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Why are Israeli insurtech firms losing their value so sharply?

Why are Israeli insurtech firms losing their value so sharply? People are wondering if it is because insurtech is in trouble in general. After all, why invest in an insurtech firm at a time when there is so much insecurity in the world because of the Coronavirus pandemic.

Insurtech firms may not be a safe bet if insurance companies start to have trouble paying off on all sorts of health policies, life insurance policies and policies that cover business losses?

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Hippo Holdings Inc., is an Israeli insurtech Firm in the field of home insurance. Its stock has plummeted from a high of more than $14 a share to only a little over $2 per today. But it has only been trading since last year. Lemonade is another Israeli insurtech firm to be in trouble, seeing an even greater drop in its stock’s value.

Founded in 2015 by COO Shai Wininger and CEO Daniel Schreiber, Lemonade is a licensed insurance carrier offering renters, homeowners, and pet health insurance in the United States, and contents and liability insurance in Germany and the Netherlands. It is powered by artificial intelligence and behavioral economics and driven by social good. A certified B-Corp, Lemonade donates unused premiums to nonprofits selected by its community as part of its annual Giveback program. It only recently expanded into the area of pet insurance. It is also expanding into life insurance.

Lemonade stock has plummeted from an all time high of almost $164 to just $35.22 as of Friday afternoon. The insurtech company’s market cap has plummeted from a high of almost $9 billion to just $2.2 billion today.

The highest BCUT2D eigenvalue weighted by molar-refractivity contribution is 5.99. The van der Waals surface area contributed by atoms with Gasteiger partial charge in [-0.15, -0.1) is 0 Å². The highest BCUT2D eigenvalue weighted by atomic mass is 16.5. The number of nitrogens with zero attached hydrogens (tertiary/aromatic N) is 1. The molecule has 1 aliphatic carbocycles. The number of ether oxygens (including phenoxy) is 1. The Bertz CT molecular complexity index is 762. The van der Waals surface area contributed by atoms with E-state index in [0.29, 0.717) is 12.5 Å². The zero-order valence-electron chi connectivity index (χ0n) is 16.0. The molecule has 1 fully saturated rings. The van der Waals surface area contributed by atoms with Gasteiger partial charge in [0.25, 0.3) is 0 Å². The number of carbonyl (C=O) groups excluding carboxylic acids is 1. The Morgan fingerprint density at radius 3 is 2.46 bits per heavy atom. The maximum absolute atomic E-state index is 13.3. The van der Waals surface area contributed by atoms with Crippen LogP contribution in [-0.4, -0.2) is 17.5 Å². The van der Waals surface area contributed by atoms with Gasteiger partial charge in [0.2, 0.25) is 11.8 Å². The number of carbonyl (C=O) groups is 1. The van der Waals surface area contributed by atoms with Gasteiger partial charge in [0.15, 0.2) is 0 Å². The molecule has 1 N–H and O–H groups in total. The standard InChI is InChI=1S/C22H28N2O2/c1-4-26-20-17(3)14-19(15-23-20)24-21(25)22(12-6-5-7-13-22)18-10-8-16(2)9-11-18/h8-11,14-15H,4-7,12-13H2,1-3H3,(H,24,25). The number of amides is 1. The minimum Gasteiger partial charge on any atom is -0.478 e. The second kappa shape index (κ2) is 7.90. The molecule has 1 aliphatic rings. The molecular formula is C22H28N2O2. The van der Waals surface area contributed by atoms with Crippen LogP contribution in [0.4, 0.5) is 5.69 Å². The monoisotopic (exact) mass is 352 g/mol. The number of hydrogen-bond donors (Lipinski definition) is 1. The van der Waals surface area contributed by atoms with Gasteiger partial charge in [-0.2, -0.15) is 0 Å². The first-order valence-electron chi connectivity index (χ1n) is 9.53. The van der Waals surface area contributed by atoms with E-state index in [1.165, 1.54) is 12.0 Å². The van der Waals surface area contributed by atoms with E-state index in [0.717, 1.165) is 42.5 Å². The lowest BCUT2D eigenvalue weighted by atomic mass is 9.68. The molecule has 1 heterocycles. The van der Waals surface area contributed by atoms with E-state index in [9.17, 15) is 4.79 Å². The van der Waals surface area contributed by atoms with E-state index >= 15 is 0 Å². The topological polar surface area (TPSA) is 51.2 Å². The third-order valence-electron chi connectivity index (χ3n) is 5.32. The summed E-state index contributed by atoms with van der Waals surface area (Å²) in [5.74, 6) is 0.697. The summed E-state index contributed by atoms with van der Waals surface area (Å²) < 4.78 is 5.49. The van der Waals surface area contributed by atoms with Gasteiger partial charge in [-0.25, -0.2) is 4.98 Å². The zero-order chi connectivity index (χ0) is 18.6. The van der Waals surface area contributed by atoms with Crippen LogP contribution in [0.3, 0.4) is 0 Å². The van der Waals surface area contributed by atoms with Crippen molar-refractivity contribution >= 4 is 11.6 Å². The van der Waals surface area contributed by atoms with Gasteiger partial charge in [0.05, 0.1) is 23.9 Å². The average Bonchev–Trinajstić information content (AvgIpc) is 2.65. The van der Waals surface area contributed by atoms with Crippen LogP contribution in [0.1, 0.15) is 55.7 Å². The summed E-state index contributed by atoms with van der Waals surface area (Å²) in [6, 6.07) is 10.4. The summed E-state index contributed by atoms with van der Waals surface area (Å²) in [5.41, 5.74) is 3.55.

The slide continued in the two months since the company bought out insurtech firm Metromile, an American data science company focused on auto insurance. Lemonade paid $500 million for Metromile last November.

Hippo had already lost value last summer ahead of its SPAC merger. The company completed its previously announced business combination with Reinvent Technology Partners Z, a publicly traded special purpose acquisition company SPAC, for the purpose of holding an initial public offering. But in August it was revealed that the new company had to return $192 million in funding to investors who dropped out of the IPO.

At the time, this was seen as a symptom of problems in the SPAC market in general. But now it could be related to insurtech startups in general.



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